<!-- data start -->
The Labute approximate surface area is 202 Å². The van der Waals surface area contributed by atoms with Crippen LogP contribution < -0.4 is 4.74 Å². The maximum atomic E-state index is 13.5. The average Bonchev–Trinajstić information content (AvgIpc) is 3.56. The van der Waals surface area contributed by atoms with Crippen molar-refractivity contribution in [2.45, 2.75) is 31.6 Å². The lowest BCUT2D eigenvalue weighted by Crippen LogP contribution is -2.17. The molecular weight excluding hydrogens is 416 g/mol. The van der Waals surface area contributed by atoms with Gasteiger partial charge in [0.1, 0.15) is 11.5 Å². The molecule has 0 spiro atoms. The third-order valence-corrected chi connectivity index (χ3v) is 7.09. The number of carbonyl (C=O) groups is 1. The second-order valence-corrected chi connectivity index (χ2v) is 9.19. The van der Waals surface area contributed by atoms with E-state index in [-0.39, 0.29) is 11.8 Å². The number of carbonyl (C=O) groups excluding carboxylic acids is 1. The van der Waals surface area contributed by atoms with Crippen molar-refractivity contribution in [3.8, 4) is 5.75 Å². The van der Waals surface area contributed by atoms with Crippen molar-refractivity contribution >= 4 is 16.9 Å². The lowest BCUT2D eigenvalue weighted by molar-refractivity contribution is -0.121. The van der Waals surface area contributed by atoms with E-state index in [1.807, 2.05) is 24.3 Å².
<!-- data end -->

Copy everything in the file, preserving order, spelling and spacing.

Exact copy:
The Labute approximate surface area is 202 Å². The van der Waals surface area contributed by atoms with Crippen LogP contribution < -0.4 is 4.74 Å². The maximum atomic E-state index is 13.5. The average Bonchev–Trinajstić information content (AvgIpc) is 3.56. The van der Waals surface area contributed by atoms with Crippen molar-refractivity contribution in [2.45, 2.75) is 31.6 Å². The lowest BCUT2D eigenvalue weighted by Crippen LogP contribution is -2.17. The molecular weight excluding hydrogens is 416 g/mol. The van der Waals surface area contributed by atoms with Gasteiger partial charge in [0.1, 0.15) is 11.5 Å². The molecule has 0 spiro atoms. The third-order valence-corrected chi connectivity index (χ3v) is 7.09. The number of carbonyl (C=O) groups is 1. The second-order valence-corrected chi connectivity index (χ2v) is 9.19. The van der Waals surface area contributed by atoms with E-state index in [-0.39, 0.29) is 11.8 Å². The number of carbonyl (C=O) groups excluding carboxylic acids is 1. The van der Waals surface area contributed by atoms with Crippen molar-refractivity contribution in [3.8, 4) is 5.75 Å². The van der Waals surface area contributed by atoms with Crippen molar-refractivity contribution >= 4 is 16.9 Å². The lowest BCUT2D eigenvalue weighted by molar-refractivity contribution is -0.121. The van der Waals surface area contributed by atoms with E-state index in [1.807, 2.05) is 24.3 Å².